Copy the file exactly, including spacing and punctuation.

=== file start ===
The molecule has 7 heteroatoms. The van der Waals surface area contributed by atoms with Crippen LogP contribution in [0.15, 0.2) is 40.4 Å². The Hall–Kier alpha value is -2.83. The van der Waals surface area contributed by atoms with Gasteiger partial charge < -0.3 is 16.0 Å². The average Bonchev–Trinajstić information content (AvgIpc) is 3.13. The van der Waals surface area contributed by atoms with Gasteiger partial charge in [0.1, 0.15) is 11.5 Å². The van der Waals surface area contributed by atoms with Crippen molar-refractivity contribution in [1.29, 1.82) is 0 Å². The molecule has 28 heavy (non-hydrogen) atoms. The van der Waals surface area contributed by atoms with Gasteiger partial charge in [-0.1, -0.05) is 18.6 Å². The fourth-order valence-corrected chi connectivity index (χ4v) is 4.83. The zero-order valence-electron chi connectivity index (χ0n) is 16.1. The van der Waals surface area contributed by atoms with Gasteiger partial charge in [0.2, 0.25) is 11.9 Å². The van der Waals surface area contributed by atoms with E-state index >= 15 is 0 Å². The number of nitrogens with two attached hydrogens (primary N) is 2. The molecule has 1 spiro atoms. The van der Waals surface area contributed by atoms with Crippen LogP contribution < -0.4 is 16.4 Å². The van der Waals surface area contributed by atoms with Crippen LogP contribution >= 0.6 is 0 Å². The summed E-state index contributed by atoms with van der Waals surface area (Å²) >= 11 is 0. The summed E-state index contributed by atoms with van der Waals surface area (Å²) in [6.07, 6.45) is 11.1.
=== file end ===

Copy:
The molecule has 7 heteroatoms. The van der Waals surface area contributed by atoms with Crippen LogP contribution in [0.15, 0.2) is 40.4 Å². The Hall–Kier alpha value is -2.83. The van der Waals surface area contributed by atoms with Gasteiger partial charge < -0.3 is 16.0 Å². The average Bonchev–Trinajstić information content (AvgIpc) is 3.13. The van der Waals surface area contributed by atoms with Gasteiger partial charge in [0.1, 0.15) is 11.5 Å². The van der Waals surface area contributed by atoms with Crippen molar-refractivity contribution in [1.29, 1.82) is 0 Å². The molecule has 28 heavy (non-hydrogen) atoms. The van der Waals surface area contributed by atoms with Gasteiger partial charge in [-0.1, -0.05) is 18.6 Å². The fourth-order valence-corrected chi connectivity index (χ4v) is 4.83. The zero-order valence-electron chi connectivity index (χ0n) is 16.1. The van der Waals surface area contributed by atoms with Gasteiger partial charge in [0.2, 0.25) is 11.9 Å². The van der Waals surface area contributed by atoms with E-state index >= 15 is 0 Å². The number of nitrogens with two attached hydrogens (primary N) is 2. The molecule has 1 spiro atoms. The van der Waals surface area contributed by atoms with Crippen LogP contribution < -0.4 is 16.4 Å². The van der Waals surface area contributed by atoms with Crippen LogP contribution >= 0.6 is 0 Å². The summed E-state index contributed by atoms with van der Waals surface area (Å²) >= 11 is 0. The summed E-state index contributed by atoms with van der Waals surface area (Å²) in [6.07, 6.45) is 11.1.